One of the key factors in meditation is perception (sanna). Perception is a relatively shallow mode of knowing which recognizes the surface features of phenomena, interpreting them in terms of past experience. It marks off one section of sense data so that it can be treated as a unit. For example, it is perception that generalizes and summarizes the data in a visual image, recognizing that ‘This is blue, this is yellow, this is red.’ It filters, simplifies, and abstracts the sheer bewildering quantity of sense data, processing it in terms of manageable information, symbols, and labels. Perception forms the basis of concepts. While perception recognizes common features of phenomena, concepts combine a group or class of features into a mental image or idea. In order to construct something as ephemeral as a concept, the mind must be actively diverted from the clamor of sense experience and applied inwards. The formation of a concept can be analyzed in two stages. Firstly, there is the initial conception of a verbal idea, a thought (vitakka). Secondly, a sustained series of these thoughts is linked up to form a coherent consideration (vicara). At this stage, this thinking and considering is still preoccupied with perceptions of sense experience; but the mind is able for the first time to be aware of a mental object distinct from that experience, and hence by reflection to infer the existence of a ‘mind’ as experiencer. This development, though crucial for both psychology and philosophy, introduces a subtle distortion in experience. By representing the world as more coherent and meaningful than it really is, it invites an insidious obsession with the fantasy realm of concepts, the fairy castles of the imagination, divorced from the uncertainties of reality.

‘Dependent on the eye and visible forms arises eye-consciousness. The coming together of the three is contact. Due to contact there is feeling. What one feels, one perceives. What one perceives, one thinks about. What one thinks about, one proliferates about. What one proliferates about is the source from which ideas derived from the proliferation of perceptions beset a person regarding past, future, and present visible forms cognizable by the eye [and so on].’[9]

The first steps of this passage form the basic exposition of the workings of conscious processes as analyzed in dependant origination. They constitute the ‘given’, the raw materials common to all sentient beings. With feeling, though, a new syntactical structure appears, signifying a change in mood. The static nouns are replaced by verbs ‑ the momentum is picking up. The mind is adding to experience, and here perception plays a key role, under the influence of the four ‘perversions of perception’ ‑ seeing permanence in what is impermanent, happiness in what is suffering, self in what is not-self, and beauty in what is ugly.'[10] By noticing shared characteristics, with each phenomenon perception suggests an association with further phenomena. These associations become verbalized internally as mental images called ‘thinking’. The following verse links ‘proliferation’ closely with ‘conceit’, the idea of a ‘self’.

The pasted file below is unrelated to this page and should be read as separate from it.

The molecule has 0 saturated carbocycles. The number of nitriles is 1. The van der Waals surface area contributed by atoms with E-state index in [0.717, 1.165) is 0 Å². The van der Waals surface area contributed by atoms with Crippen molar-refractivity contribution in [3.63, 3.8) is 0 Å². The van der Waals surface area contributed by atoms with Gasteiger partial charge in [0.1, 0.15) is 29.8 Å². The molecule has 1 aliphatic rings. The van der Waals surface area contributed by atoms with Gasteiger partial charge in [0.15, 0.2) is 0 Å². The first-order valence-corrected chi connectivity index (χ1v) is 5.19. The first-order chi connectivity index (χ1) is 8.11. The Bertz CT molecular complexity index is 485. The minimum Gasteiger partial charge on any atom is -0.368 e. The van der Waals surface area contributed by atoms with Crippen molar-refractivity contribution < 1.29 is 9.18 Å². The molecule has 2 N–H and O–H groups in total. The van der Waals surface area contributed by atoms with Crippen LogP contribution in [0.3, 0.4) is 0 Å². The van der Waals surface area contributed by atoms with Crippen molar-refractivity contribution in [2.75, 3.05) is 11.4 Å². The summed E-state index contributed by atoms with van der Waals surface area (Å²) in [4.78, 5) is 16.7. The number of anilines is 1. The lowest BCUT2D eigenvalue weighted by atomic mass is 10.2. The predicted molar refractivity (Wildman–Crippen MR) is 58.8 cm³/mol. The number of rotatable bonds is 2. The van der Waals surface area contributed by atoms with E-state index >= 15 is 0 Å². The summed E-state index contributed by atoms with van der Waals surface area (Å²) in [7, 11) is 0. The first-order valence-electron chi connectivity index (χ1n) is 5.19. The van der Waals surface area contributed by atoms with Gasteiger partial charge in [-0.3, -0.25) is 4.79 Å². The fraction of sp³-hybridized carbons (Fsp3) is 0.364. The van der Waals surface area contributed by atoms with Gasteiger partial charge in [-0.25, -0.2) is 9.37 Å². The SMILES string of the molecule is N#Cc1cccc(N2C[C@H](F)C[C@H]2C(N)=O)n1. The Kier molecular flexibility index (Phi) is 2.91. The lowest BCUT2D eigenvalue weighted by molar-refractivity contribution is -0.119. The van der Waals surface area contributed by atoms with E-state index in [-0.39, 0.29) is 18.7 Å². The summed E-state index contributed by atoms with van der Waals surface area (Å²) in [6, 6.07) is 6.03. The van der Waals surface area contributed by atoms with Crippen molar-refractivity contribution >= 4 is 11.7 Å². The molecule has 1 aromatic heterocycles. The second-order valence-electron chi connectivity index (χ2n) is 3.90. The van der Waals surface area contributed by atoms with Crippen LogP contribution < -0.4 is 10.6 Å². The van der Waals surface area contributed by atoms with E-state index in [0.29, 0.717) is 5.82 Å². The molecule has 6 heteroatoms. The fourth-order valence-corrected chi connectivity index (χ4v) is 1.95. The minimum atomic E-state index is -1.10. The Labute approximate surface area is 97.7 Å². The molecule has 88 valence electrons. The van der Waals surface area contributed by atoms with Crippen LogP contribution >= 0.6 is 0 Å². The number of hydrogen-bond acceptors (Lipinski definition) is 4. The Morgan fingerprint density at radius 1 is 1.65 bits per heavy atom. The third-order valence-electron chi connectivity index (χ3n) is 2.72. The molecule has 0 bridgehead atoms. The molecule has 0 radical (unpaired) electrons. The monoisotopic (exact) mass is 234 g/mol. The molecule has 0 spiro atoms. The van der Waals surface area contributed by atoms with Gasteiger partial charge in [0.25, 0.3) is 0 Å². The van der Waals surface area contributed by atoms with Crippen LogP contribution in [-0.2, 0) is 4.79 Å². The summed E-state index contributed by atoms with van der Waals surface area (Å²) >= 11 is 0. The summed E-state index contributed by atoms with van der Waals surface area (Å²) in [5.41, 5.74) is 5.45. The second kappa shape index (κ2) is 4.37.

‘One should thoroughly dig up the root
Of ideas born of the compulsion to proliferate
[That is, the notion:] “I am the thinker.” ’[11]

‘Proliferation seems to be a term for the way the undisciplined mind, by identifying with and delighting in this process of thinking, erupts in a profusion of trivial and repetitious inner commentaries. So at this point the passage moves on from analysis purely in terms of mental factors the ‘person’ is introduced. Proliferation has given birth to the full-blown concept of a ‘thinker’ who is being overwhelmed by the conceptual process by which they were born, which is now spinning out of control. Significantly, at the same point time is introduced. We have seen above the connection between time, concepts, and the idea of an enduring self. The ‘ideas’ spoken of in the passage lie close in meaning to ‘concepts’; but the literal meaning ‘reckonings, classifications’ suggests rather more specifically the mind’s calculating manipulation of the data of experience, like an inner spin doctor reaffirming the self and its place in the world. Given the integral significance here ascribed to the process of conceptual proliferation in the generation of suffering, the benefits of a meditation which can quell thought are not restricted to short term psychological ease. We have met such a meditation before.

‘Mindfulness of breathing should be developed to cut off thinking.[12]

It was seen above how perception simplifies experience into meaningful units. This essential function is undermined when proliferative thinking re-multiplies experience, so that just one word can trigger minutes or hours of discursive inner monologue. The special quality of mindfulness of breathing, shared to some degree with other meditation subjects, is to cut this process before it sprouts by staying with singleness of perception. When disciplined through meditation, the simplifying function of perception radically reduces the quantity of data in experience, allowing the development of a more refined and sensitive awareness.